Food waste could store solar and wind energy
ACS News Service Weekly PressPac: September 14, 2016
Based on an article by TU/e researcher Huaichen Zhang, Mechanical Engineering
Saving up excess solar and wind energy for times when the sun is down or the air is still requires a storage device. Batteries get the most attention as a promising solution although pumped hydroelectric storage is currently used most often. Now researchers reporting in ACS’ Journal of Physical Chemistry C are advancing another potential approach using sugar alcohols — an abundant waste product of the food industry — mixed with carbon nanotubes.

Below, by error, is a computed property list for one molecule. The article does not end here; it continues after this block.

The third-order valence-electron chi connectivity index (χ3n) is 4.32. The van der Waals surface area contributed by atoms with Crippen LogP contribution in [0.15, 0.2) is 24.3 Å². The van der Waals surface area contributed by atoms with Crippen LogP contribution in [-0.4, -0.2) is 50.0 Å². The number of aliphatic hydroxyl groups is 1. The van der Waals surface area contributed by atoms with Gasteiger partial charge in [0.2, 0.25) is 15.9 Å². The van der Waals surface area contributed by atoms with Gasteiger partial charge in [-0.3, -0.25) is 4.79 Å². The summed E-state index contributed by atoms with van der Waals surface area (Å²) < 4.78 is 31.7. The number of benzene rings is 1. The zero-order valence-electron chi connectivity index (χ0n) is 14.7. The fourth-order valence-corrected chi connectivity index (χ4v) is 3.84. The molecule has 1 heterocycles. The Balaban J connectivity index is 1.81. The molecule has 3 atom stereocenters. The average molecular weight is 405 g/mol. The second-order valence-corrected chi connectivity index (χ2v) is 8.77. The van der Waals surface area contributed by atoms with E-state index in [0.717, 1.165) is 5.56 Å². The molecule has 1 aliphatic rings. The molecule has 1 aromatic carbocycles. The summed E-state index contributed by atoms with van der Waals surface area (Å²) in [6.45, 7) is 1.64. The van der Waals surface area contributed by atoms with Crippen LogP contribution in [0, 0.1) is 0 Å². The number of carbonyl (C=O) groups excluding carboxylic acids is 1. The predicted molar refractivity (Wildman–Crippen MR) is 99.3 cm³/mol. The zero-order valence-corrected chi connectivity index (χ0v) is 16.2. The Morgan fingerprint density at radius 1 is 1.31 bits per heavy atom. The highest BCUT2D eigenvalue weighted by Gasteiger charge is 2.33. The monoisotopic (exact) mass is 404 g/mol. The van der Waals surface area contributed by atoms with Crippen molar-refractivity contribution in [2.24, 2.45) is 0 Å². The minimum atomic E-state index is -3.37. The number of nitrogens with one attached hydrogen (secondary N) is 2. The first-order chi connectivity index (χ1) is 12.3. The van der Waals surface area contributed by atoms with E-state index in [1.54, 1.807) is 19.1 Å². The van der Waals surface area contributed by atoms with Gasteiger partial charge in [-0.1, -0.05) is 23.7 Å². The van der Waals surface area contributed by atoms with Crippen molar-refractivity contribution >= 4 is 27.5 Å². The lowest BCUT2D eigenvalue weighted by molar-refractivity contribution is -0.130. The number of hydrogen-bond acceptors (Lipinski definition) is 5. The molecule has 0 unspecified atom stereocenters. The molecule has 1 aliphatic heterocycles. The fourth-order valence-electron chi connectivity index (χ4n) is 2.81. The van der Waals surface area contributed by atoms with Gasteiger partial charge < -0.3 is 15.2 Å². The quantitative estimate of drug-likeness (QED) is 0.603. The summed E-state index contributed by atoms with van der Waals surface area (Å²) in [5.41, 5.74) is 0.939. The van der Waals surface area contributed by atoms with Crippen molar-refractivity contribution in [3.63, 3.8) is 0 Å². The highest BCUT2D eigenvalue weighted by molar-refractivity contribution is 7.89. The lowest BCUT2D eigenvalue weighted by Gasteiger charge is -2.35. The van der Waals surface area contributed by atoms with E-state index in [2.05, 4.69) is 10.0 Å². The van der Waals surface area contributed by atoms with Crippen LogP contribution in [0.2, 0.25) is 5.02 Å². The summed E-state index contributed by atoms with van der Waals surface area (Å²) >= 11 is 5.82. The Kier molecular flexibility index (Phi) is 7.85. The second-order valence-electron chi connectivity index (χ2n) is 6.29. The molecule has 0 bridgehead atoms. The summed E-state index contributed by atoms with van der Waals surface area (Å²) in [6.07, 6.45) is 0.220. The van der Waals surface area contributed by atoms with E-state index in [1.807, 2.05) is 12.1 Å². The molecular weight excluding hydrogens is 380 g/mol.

Read the scientific article: Nanoscale Heat Transfer in Carbon Nanotubes - Sugar Alcohol Composite as Heat Storage Materials by Huaichen Zhang, Camilo C. M. Rindt, David M. J. Smeulders, and Silvia V. Nedea
Department of Mechanical Engineering, Eindhoven University of Technology, Eindhoven, The Netherlands